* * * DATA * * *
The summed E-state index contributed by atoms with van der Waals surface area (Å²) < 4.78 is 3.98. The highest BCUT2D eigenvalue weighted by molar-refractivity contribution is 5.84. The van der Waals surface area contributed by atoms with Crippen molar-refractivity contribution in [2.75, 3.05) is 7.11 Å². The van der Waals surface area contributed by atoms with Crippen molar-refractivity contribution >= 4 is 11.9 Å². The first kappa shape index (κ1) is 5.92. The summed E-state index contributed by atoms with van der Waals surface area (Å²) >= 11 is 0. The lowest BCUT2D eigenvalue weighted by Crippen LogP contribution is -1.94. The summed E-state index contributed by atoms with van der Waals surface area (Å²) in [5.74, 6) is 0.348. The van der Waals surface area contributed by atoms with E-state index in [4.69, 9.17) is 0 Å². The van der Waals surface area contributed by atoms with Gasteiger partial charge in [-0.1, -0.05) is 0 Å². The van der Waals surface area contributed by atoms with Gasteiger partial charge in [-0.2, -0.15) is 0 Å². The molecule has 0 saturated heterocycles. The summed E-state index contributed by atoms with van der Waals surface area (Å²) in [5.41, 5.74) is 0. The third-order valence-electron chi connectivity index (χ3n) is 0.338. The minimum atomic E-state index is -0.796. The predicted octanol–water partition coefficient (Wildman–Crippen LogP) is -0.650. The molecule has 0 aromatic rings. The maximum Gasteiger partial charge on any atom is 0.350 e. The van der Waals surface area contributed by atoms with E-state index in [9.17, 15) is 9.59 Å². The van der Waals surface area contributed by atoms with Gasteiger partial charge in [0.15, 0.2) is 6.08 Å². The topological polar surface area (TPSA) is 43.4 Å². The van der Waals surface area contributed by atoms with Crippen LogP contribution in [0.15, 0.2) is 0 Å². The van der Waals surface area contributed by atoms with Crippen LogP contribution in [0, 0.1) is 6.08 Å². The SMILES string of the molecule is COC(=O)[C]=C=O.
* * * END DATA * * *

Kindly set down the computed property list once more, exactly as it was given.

The summed E-state index contributed by atoms with van der Waals surface area (Å²) < 4.78 is 3.98. The highest BCUT2D eigenvalue weighted by molar-refractivity contribution is 5.84. The van der Waals surface area contributed by atoms with Crippen molar-refractivity contribution in [2.75, 3.05) is 7.11 Å². The van der Waals surface area contributed by atoms with Crippen molar-refractivity contribution >= 4 is 11.9 Å². The first kappa shape index (κ1) is 5.92. The summed E-state index contributed by atoms with van der Waals surface area (Å²) >= 11 is 0. The lowest BCUT2D eigenvalue weighted by Crippen LogP contribution is -1.94. The summed E-state index contributed by atoms with van der Waals surface area (Å²) in [5.74, 6) is 0.348. The van der Waals surface area contributed by atoms with E-state index in [4.69, 9.17) is 0 Å². The van der Waals surface area contributed by atoms with Gasteiger partial charge in [-0.1, -0.05) is 0 Å². The van der Waals surface area contributed by atoms with Gasteiger partial charge in [-0.2, -0.15) is 0 Å². The molecule has 0 saturated heterocycles. The summed E-state index contributed by atoms with van der Waals surface area (Å²) in [5.41, 5.74) is 0. The third-order valence-electron chi connectivity index (χ3n) is 0.338. The minimum atomic E-state index is -0.796. The predicted octanol–water partition coefficient (Wildman–Crippen LogP) is -0.650. The molecule has 0 aromatic rings. The maximum Gasteiger partial charge on any atom is 0.350 e. The van der Waals surface area contributed by atoms with E-state index in [9.17, 15) is 9.59 Å². The van der Waals surface area contributed by atoms with Gasteiger partial charge in [0.15, 0.2) is 6.08 Å². The topological polar surface area (TPSA) is 43.4 Å². The van der Waals surface area contributed by atoms with Crippen LogP contribution in [0.15, 0.2) is 0 Å². The van der Waals surface area contributed by atoms with Crippen LogP contribution in [0, 0.1) is 6.08 Å². The SMILES string of the molecule is COC(=O)[C]=C=O.